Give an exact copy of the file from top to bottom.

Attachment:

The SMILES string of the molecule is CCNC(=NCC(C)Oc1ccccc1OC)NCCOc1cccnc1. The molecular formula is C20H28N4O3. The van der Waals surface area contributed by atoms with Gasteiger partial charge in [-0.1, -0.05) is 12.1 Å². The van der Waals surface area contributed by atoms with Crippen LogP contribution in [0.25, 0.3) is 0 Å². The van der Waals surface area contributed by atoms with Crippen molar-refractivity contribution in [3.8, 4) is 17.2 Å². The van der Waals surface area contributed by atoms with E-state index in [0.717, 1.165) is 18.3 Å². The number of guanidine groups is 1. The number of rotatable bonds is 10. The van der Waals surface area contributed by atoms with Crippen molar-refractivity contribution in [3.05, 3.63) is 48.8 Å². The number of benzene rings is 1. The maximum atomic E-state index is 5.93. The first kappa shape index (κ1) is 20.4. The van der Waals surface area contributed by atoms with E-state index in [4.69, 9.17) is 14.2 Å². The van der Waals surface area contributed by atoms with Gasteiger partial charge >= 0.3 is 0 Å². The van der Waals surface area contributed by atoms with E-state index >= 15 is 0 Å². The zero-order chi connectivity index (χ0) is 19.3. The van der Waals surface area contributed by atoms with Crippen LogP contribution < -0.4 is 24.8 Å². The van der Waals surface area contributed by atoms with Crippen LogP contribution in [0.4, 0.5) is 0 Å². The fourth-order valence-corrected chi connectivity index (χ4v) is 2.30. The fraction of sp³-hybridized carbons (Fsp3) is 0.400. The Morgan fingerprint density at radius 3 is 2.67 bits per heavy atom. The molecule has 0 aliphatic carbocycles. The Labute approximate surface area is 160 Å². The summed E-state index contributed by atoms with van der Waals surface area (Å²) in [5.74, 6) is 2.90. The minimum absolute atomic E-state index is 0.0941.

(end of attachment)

The SMILES string of the molecule is CCNC(=NCC(C)Oc1ccccc1OC)NCCOc1cccnc1. The molecular formula is C20H28N4O3. The van der Waals surface area contributed by atoms with Gasteiger partial charge in [-0.1, -0.05) is 12.1 Å². The van der Waals surface area contributed by atoms with Crippen LogP contribution in [0.25, 0.3) is 0 Å². The van der Waals surface area contributed by atoms with Crippen molar-refractivity contribution in [3.8, 4) is 17.2 Å². The van der Waals surface area contributed by atoms with E-state index in [0.717, 1.165) is 18.3 Å². The number of guanidine groups is 1. The number of rotatable bonds is 10. The van der Waals surface area contributed by atoms with Crippen molar-refractivity contribution in [3.05, 3.63) is 48.8 Å². The number of benzene rings is 1. The maximum atomic E-state index is 5.93. The first kappa shape index (κ1) is 20.4. The van der Waals surface area contributed by atoms with E-state index in [4.69, 9.17) is 14.2 Å². The van der Waals surface area contributed by atoms with Gasteiger partial charge >= 0.3 is 0 Å². The van der Waals surface area contributed by atoms with E-state index >= 15 is 0 Å². The zero-order chi connectivity index (χ0) is 19.3. The van der Waals surface area contributed by atoms with Crippen LogP contribution < -0.4 is 24.8 Å². The van der Waals surface area contributed by atoms with Crippen LogP contribution in [0.4, 0.5) is 0 Å². The fourth-order valence-corrected chi connectivity index (χ4v) is 2.30. The fraction of sp³-hybridized carbons (Fsp3) is 0.400. The Morgan fingerprint density at radius 3 is 2.67 bits per heavy atom. The molecule has 0 aliphatic carbocycles. The Labute approximate surface area is 160 Å². The summed E-state index contributed by atoms with van der Waals surface area (Å²) in [5.74, 6) is 2.90. The minimum absolute atomic E-state index is 0.0941.